Squadron Brings Relief to Tsunami-Devastated Region
American Forces Press Service UTAPAO, Thailand, Jan. 12, 2005 - The 8th Airlift Squadron from McChord Air Force Base, Wash., continued its vital role in the disaster relief effort today. Equipment, supplies and personnel were loaded onto one of the squadron's huge C-17 Globemaster III cargo jets for transport from here to Banda Aceh, Indonesia.
Indonesia was one of the areas hardest hit by the Dec. 26 earthquake and resulting tsunamis.
The C-17's crew of four, with the help of a Tanker Airlift Control Element team, loaded at least 58,000 pounds of equipment and supplies, Tech. Sgt. Mark R. Hafer, one of the crew's two loadmasters, said. The team is from Travis Air Force Base, Calif.
The equipment, Hafer said, included a tonnage loader and an all-terrain forklift used to move pallets of supplies. Among other cargo, the C-17 carried about 6,000 pounds of relief supplies, Hafer said.
The mission came off without a hitch. The plane, which took a fair amount of time to load, landed in Banda Aceh after about two hours flight time. Cargo unloading took roughly 45 minutes, and the plane and crew departed quickly on its next mission.
The 8th Airlift Squadron's normal missions involve a great deal of training with the 82nd Airborne Division from Fort Bragg, N.C., Hafer said. The unit also has flown missions in Afghanistan and Iraq.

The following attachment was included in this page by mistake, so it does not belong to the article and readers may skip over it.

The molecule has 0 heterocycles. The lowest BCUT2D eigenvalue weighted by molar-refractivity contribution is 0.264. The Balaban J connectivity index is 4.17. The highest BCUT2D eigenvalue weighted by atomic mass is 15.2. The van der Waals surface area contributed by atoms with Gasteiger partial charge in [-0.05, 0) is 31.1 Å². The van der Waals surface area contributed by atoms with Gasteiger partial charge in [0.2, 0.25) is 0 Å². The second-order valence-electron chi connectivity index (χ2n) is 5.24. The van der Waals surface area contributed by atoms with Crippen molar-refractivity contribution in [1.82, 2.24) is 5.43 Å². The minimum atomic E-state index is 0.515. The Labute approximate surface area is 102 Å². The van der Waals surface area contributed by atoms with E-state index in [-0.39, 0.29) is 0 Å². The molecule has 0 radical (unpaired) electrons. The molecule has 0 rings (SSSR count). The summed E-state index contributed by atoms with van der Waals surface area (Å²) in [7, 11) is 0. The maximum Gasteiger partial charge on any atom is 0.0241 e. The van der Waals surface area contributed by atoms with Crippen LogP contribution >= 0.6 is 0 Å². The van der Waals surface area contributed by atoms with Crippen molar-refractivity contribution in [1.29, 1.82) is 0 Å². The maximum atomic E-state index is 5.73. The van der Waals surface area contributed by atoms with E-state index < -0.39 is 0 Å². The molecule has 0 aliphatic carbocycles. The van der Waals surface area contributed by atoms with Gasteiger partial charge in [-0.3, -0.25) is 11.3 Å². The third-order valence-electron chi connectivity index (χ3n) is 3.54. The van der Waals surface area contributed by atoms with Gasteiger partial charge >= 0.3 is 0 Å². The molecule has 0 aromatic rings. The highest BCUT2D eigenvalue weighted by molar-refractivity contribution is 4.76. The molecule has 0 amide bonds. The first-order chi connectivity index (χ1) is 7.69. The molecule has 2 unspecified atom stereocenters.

This mission is different though, Hafer said. "You definitely get more satisfaction helping people," he said. "It beats getting shot at," he added with a smile.
Satisfying as it may be, the mission here is more difficult than normal. Simply navigating the lumbering C-17 into the Banda Aceh airport has its challenges.
"All of their stuff was wiped out," said Capt. Bill Quashnock, aircraft commander, including the airport's radar system. Airtower personnel cannot "see" inbound planes before they are physically visible.
"As we're flying in, we're constantly having to give them updates (on our location)," he said.
To combat the lack of a radar system, the aircrews use what are referred to as "nonradar procedures." The system is officially known as TCAS, or Traffic Collision Avoidance System. The C-17 also has a small radar system onboard that can pick up other planes in the area, which is especially important since air traffic controllers can't see on radar when planes might be crossing paths and subject to a collision.
"(TCAS) is a fallback everywhere," Quashnock said. But, it's not as difficult for pilots as it is for the controllers, he added.
The air traffic controller, who is Indonesian, has a bit of help by way of an Australian counterpart, Quashnock said. That backup watches over the air traffic controller's shoulder to ensure that there are no misunderstandings because of any language difficulties.
The authorization of night flights is imminent, Quashnock said. As the airport's systems are limited, these night flights will require the use of night-vision goggles, he noted.
With all the challenges present in flying relief equipment and supplies into Banda Aceh, Quashnock agreed with Hafer on this mission being more satisfying than those to Afghanistan and Iraq. "I guess you could say it's a lot more enjoyable," he said.
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